No chaptalisation No or very light filtration No or very light fining Minimal sulphur used (total sulphur less 25 mg/l white wines; less than 10mg/l for red wines)
Natural wine is not a set of absolute rules but an aspiration to make the purest possible wine in a given situation out of the best possible grapes. Like nature it is not about judgements and fixed positions but embraces arbitrariness and even chaos. I will elaborate.
The natural wine journey always begins in the vineyard where growers work in harmony with their environment. Some vineyards are born natural, some achieve naturalness and some need to have nature thrust upon them. Respecting what nature gives us, not taking more than it will allow, is the principle tenet of natural wine.
Only after the last tree has been cut down, only after the last river has been poisoned, only after the last fish has been caught, only then will you realize that money cannot be eaten.
–The Cree People
The grapes have to be made into wine and here the natural movers and winemakers want to be holistically consistent. For why grow something organically if you are going to smother it in additives and, in effect, denature it? Putting chemicals in the ground and additives in the wine is a comparatively recent phenomenon. Whilst we now accept that polluting the soil with synthetic fertilisers, pesticides and insecticides is untenable we fail to apply the same logic with additives in wine.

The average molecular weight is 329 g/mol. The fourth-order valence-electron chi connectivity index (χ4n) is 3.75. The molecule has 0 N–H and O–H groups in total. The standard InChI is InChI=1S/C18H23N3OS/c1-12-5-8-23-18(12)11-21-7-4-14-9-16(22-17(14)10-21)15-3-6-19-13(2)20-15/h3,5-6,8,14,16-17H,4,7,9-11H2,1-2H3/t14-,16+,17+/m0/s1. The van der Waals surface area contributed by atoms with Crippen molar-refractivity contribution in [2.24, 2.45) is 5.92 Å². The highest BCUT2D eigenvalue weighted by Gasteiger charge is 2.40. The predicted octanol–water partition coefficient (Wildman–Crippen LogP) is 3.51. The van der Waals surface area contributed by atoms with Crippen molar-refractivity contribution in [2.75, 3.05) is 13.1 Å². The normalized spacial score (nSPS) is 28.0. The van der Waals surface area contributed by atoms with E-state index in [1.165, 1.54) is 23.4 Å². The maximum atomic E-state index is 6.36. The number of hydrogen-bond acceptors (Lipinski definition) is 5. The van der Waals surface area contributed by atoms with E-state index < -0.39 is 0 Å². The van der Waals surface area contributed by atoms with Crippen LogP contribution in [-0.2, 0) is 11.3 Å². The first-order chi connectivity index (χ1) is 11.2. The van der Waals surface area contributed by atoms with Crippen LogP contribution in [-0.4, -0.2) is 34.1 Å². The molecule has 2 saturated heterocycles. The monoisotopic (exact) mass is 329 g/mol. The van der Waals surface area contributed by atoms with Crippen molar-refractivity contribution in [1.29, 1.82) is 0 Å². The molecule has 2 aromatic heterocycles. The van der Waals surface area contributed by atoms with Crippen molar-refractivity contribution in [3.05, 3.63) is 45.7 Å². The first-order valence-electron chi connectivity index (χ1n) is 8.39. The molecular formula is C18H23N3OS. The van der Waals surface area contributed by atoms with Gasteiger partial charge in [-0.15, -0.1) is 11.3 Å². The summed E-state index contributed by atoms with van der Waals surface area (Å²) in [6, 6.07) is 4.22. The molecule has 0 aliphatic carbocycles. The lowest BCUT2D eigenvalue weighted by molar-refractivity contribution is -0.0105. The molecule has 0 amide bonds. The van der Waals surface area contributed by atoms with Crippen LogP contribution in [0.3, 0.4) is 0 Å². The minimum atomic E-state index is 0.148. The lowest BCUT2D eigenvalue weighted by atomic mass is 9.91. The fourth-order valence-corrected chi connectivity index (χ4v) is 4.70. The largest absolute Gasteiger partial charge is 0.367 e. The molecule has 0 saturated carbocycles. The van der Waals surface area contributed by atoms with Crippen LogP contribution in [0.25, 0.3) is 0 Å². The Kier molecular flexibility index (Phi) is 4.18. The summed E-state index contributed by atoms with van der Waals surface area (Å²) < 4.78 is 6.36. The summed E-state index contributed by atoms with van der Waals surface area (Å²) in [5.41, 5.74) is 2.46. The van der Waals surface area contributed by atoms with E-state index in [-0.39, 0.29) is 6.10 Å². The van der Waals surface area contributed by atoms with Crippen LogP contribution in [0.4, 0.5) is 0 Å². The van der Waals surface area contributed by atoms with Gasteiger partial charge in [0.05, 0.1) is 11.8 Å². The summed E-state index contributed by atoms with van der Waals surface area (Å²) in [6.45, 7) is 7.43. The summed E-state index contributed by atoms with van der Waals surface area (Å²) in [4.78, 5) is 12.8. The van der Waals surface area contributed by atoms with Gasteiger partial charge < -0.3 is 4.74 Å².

Natural winemaker, Giorgio Clai's moscato in Istria, Croatia
The rules of engagement
“Natural wine” has perversely been corrupted to mean unnatural. If one looks through the lens of a supermarket buyer this means unsellable (and that is unnatural in a supermarket environment). But this ain’t necessarily so to a consumer who loves drinking wine. We are more than happy to brew our beer at home and drink it, we’re positively itching to buy fruit and veg from farmer’s markets and don’t care whether it is misshapen or blotchy. Before standardisation and subsequent homogenisation we would drink unpasteurised milk without question, eat butter (not margarine) and drink wines that had not been cleansed of personality.
We now appreciate that natural cloudy apple juice has all the goodness left in, that unpasteurised smelly cheese has more flavour, that food can look relatively unappealing, smell and taste unusual and not only does not this not invalidate it, but indicates that it has not been denatured by endless interventions. We insist, however, on a correctness for wine that is fundamentally artificial; that wine should not nakedly taste of wine, but instead be a chemical product, stripped, fined and filtered.